The foundation isn’t a defendant in the lawsuit. Instead the suit targets the city and park district saying that the presidential centre isn’t the same as a presidential library and should not be granted public land. But even if the project was designed to house Obama’s archives, this collection still wouldn’t want it situated in a park.
“While the lawsuit is premature because the agreements that will govern the terms of the Obama Presidential Center have not yet been finalised, we are confident that the lawsuit is without merit,” said Bill McCaffrey, a spokesman for the city’s Law Department, in a written statement. “The Obama Presidential Center will be a valuable resource for all members of the public and will enhance the public’s enjoyment of Jackson Park.”
Officials with the foundation would not comment on the lawsuit, but said they were following the court action and would cooperate with the city as needed.
Still, for Adelman and her network of supporters, the lawsuit is about fighting to preserve valuable park space in a city that is becoming home to more and more skyscrapers and buildings, she said. It’s also to protect the homes of birds, butterflies, trees, plants and wildlife that too often get overlooked, she said.
“I’m opposed to damaging what little open space we have,” she said. “Jackson Park is one of the big bird watching centres — it’s right in the flight path of migratory birds. These birds are beautiful, exquisite, jaw-dropping works of art. Why put a gigantic tower into a migratory bird pathway? It seems to me there is no way to mitigate that.”
The legal action came after Adelman, who is a retired attorney, had a conversation with Herbert Caplan about the South Side project. Both Adelman and Caplan are North Siders — he lives in Lakeview and she lives in Wilmette. But they are both University of Chicago graduates who got to know Jackson Park while living in the Hyde Park community.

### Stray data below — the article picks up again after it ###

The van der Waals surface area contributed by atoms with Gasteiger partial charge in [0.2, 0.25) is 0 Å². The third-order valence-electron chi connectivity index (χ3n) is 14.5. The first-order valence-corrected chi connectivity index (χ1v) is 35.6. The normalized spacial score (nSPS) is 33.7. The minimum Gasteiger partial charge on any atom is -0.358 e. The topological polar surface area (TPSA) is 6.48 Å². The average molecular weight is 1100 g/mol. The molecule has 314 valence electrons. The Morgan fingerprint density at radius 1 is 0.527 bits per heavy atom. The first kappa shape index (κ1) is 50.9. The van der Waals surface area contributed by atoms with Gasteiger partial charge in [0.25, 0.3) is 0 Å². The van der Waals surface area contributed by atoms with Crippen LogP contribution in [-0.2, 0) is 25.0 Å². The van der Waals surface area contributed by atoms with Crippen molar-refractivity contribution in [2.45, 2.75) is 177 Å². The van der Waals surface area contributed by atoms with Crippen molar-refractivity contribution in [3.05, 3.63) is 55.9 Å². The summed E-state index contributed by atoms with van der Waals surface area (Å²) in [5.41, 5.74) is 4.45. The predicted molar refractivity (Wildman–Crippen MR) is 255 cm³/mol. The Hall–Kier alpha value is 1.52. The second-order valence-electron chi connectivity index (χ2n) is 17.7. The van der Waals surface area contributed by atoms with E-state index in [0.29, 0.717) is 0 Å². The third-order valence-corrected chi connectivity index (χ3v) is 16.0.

At first, the two, along with a handful of other environmentally conscious friends, watched the drama around the presidential centreunfold from a distance. Then, about a year ago, they decided they needed to get involved, Caplan said.
“We were reading about the Obama centre and something about it just violated all our principles,” he said. “It takes a historic and dedicated park and turns it over to a private entity. We waited to see if anyone was going to do anything about it.”
Jackson Park was designed more than a century ago by Frederick Law Olmsted and Calvert Vaux as a tranquil retreat from urban life, part of a network of parks on the South Side that includes the Midway Plaisance and Washington Park.
The other two plaintiffs in the lawsuit declined to comment. But Caplan said his group saw how activists tried to negotiate, many times unsuccessfully. They decided to pool their resources and hire an attorney.
“There was so much talk back and forth, but talk would not lead to a conclusion,” he said. “The only way to address the complaints people have raised … is to have it solved in court with an impartial judge.”
Caplan is the president of Protect Our Parks, which was formed in 2007 to challenge the park district when the Latin School of Chicago wanted to transform a grass field into a soccer field. The group filed a lawsuit that was settled out of court. Since then, Caplan has weighed in on developments by penning editorials and sending letters exerting influence. Like Adelman, Caplan, 87, is an attorney and avid environmentalist.
“The only objections we got were from people who thought that a lawsuit is disrespectful to the former president,” Caplan said. “We believe in an Obama centre, but not on park property.” — Chicago Tribune/TNS